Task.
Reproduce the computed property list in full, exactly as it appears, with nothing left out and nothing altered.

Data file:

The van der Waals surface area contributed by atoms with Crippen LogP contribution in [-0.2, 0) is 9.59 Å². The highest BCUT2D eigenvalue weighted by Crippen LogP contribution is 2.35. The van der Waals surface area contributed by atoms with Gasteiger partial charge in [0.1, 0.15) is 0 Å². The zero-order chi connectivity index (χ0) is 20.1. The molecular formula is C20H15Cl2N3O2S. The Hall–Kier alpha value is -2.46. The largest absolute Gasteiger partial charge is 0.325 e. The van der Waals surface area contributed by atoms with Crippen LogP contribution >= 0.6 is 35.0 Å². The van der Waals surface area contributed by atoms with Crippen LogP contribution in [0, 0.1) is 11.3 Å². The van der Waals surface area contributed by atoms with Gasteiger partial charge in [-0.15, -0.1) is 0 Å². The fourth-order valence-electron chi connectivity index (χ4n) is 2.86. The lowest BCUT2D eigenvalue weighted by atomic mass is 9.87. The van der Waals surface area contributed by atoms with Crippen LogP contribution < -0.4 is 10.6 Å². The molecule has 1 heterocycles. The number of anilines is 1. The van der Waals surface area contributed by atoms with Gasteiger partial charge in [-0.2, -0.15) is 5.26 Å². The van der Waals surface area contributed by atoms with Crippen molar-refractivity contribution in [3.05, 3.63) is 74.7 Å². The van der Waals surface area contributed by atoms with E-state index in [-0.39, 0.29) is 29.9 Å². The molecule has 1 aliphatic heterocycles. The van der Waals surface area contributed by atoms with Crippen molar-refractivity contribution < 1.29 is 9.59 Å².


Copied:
The van der Waals surface area contributed by atoms with Crippen LogP contribution in [-0.2, 0) is 9.59 Å². The highest BCUT2D eigenvalue weighted by Crippen LogP contribution is 2.35. The van der Waals surface area contributed by atoms with Gasteiger partial charge in [0.1, 0.15) is 0 Å². The zero-order chi connectivity index (χ0) is 20.1. The molecular formula is C20H15Cl2N3O2S. The Hall–Kier alpha value is -2.46. The largest absolute Gasteiger partial charge is 0.325 e. The van der Waals surface area contributed by atoms with Crippen LogP contribution >= 0.6 is 35.0 Å². The van der Waals surface area contributed by atoms with Crippen LogP contribution in [0, 0.1) is 11.3 Å². The van der Waals surface area contributed by atoms with Gasteiger partial charge in [-0.15, -0.1) is 0 Å². The fourth-order valence-electron chi connectivity index (χ4n) is 2.86. The lowest BCUT2D eigenvalue weighted by atomic mass is 9.87. The van der Waals surface area contributed by atoms with Crippen LogP contribution < -0.4 is 10.6 Å². The molecule has 1 heterocycles. The number of anilines is 1. The van der Waals surface area contributed by atoms with Gasteiger partial charge in [-0.2, -0.15) is 5.26 Å². The van der Waals surface area contributed by atoms with Crippen molar-refractivity contribution in [3.05, 3.63) is 74.7 Å². The van der Waals surface area contributed by atoms with E-state index in [-0.39, 0.29) is 29.9 Å². The molecule has 1 aliphatic heterocycles. The van der Waals surface area contributed by atoms with Crippen molar-refractivity contribution < 1.29 is 9.59 Å².